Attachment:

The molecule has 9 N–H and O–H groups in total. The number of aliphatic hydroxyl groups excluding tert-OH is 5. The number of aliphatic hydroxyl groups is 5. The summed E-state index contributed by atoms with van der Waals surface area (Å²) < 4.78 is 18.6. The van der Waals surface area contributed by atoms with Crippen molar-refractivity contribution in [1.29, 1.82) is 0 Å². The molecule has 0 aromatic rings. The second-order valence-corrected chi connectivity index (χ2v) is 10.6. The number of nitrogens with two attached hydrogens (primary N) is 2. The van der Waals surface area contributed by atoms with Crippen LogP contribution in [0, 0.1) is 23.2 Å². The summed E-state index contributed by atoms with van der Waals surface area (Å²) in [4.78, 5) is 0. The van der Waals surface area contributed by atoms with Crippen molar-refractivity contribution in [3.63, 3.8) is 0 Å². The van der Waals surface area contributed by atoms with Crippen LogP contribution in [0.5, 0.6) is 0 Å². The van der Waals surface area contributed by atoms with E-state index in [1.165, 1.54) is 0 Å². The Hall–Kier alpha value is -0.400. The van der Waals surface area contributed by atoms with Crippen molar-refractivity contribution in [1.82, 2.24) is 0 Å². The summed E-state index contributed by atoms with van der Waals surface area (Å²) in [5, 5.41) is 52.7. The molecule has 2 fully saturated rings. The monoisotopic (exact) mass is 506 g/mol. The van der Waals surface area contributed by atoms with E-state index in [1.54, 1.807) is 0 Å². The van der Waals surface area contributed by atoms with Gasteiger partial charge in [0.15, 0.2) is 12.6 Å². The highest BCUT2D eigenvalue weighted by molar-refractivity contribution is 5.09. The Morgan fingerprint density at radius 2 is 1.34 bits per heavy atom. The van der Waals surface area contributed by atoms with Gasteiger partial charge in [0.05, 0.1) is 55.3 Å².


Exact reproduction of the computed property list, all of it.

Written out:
The molecule has 9 N–H and O–H groups in total. The number of aliphatic hydroxyl groups excluding tert-OH is 5. The number of aliphatic hydroxyl groups is 5. The summed E-state index contributed by atoms with van der Waals surface area (Å²) < 4.78 is 18.6. The van der Waals surface area contributed by atoms with Crippen molar-refractivity contribution in [1.29, 1.82) is 0 Å². The molecule has 0 aromatic rings. The second-order valence-corrected chi connectivity index (χ2v) is 10.6. The number of nitrogens with two attached hydrogens (primary N) is 2. The van der Waals surface area contributed by atoms with Crippen LogP contribution in [0, 0.1) is 23.2 Å². The summed E-state index contributed by atoms with van der Waals surface area (Å²) in [4.78, 5) is 0. The van der Waals surface area contributed by atoms with Crippen molar-refractivity contribution in [3.63, 3.8) is 0 Å². The van der Waals surface area contributed by atoms with Crippen LogP contribution in [0.5, 0.6) is 0 Å². The van der Waals surface area contributed by atoms with E-state index in [1.165, 1.54) is 0 Å². The Hall–Kier alpha value is -0.400. The van der Waals surface area contributed by atoms with Crippen molar-refractivity contribution in [1.82, 2.24) is 0 Å². The summed E-state index contributed by atoms with van der Waals surface area (Å²) in [5, 5.41) is 52.7. The molecule has 2 fully saturated rings. The monoisotopic (exact) mass is 506 g/mol. The van der Waals surface area contributed by atoms with E-state index in [1.54, 1.807) is 0 Å². The van der Waals surface area contributed by atoms with Gasteiger partial charge in [0.15, 0.2) is 12.6 Å². The highest BCUT2D eigenvalue weighted by molar-refractivity contribution is 5.09. The Morgan fingerprint density at radius 2 is 1.34 bits per heavy atom. The van der Waals surface area contributed by atoms with Gasteiger partial charge in [0.05, 0.1) is 55.3 Å².